Søren Kierkegaard is one of the few philosophers often found on the shelves of shopping mall bookstores. Why is Kierkegaard so popular? The answer is not simply that he addresses perennial human questions, like the meaning of life, the nature of ethical and religious truth, and the debilitating nature of guilt. The answer is that he does this in a supremely readable manner.
Fall Special Section: Blogging and the Information Revolution
Blogging the Revolution by Bill Turner - Click Here
"Now, bathrobes and Boolean searches dominate news. There are no shady characters in parking garages because any malcontent – or decent person wanting to right a grievous wrong – armed with an email account, has access to a universe of outlets for whatever information he’s willing to share. The evening news and daily fish-wrapper are out in favor of blogrolls, and forthright subjectivity with an acknowledgement of fact."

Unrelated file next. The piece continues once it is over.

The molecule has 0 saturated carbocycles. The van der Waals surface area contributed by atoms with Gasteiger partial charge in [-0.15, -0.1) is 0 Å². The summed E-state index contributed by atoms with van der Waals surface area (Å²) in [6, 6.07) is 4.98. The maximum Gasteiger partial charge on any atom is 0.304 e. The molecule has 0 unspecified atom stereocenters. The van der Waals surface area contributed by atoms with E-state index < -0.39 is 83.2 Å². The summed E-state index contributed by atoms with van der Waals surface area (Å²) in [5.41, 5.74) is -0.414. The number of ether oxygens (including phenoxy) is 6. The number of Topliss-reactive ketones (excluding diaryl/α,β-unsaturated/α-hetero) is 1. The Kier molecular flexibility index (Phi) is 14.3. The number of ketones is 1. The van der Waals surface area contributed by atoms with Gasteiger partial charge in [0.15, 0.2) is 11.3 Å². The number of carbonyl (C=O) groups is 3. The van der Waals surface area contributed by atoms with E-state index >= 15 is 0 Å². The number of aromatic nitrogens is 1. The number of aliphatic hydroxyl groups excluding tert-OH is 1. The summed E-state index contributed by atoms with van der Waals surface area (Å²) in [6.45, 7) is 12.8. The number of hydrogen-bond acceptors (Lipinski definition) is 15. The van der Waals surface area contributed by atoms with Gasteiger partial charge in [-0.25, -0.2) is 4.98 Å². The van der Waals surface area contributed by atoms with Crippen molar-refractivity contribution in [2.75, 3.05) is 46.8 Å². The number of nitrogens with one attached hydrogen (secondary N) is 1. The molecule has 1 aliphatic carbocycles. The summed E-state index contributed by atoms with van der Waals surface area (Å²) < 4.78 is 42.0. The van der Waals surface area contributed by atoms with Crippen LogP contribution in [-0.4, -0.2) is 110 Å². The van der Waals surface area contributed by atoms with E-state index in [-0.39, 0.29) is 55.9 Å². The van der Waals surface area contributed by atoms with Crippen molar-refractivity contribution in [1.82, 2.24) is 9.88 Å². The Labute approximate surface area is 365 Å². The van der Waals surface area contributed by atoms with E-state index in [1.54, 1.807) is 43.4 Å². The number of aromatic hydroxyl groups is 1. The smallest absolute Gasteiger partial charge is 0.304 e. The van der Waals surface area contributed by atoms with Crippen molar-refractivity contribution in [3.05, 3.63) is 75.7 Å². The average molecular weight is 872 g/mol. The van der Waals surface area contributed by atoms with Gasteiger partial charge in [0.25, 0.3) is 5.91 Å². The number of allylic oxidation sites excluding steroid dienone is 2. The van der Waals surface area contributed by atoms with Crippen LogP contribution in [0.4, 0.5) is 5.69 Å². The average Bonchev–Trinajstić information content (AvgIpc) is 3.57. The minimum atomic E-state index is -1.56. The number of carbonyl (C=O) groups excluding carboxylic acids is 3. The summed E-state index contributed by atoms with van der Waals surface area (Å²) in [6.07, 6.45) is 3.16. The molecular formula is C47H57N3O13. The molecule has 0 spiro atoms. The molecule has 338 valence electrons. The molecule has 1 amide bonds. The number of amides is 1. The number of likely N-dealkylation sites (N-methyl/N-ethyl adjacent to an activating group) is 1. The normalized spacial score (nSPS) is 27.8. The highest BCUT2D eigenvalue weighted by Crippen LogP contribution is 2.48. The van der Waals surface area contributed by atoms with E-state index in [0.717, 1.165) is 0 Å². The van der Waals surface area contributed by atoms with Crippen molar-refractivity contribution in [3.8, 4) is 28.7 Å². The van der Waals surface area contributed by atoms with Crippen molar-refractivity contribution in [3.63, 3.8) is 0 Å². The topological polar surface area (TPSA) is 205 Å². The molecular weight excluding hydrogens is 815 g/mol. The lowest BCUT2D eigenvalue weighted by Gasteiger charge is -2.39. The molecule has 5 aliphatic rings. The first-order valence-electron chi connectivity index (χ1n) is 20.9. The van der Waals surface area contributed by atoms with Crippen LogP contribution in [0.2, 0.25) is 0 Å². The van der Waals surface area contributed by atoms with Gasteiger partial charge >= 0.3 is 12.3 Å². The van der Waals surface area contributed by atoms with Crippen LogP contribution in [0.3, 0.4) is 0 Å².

Internet Journalism 101: Exploring the Web's Possibilities by Rachel Sawyer - Click Here
"If you stumble upon a suspect web site in the course of your personal research, you'll probably just discard it and move on. But a journalist needs to dig deeper. As a wise man once said, 'Trust but verify.' "
Advanced Internet Research by Rachel Sawyer - Click Here
"The Internet is like a huge hidden object game. Punching in a keyword in a search box can yield millions of documents, but it can be tricky to find the information you need."
Per Contra: The International Journal of the Arts, Literature and Ideas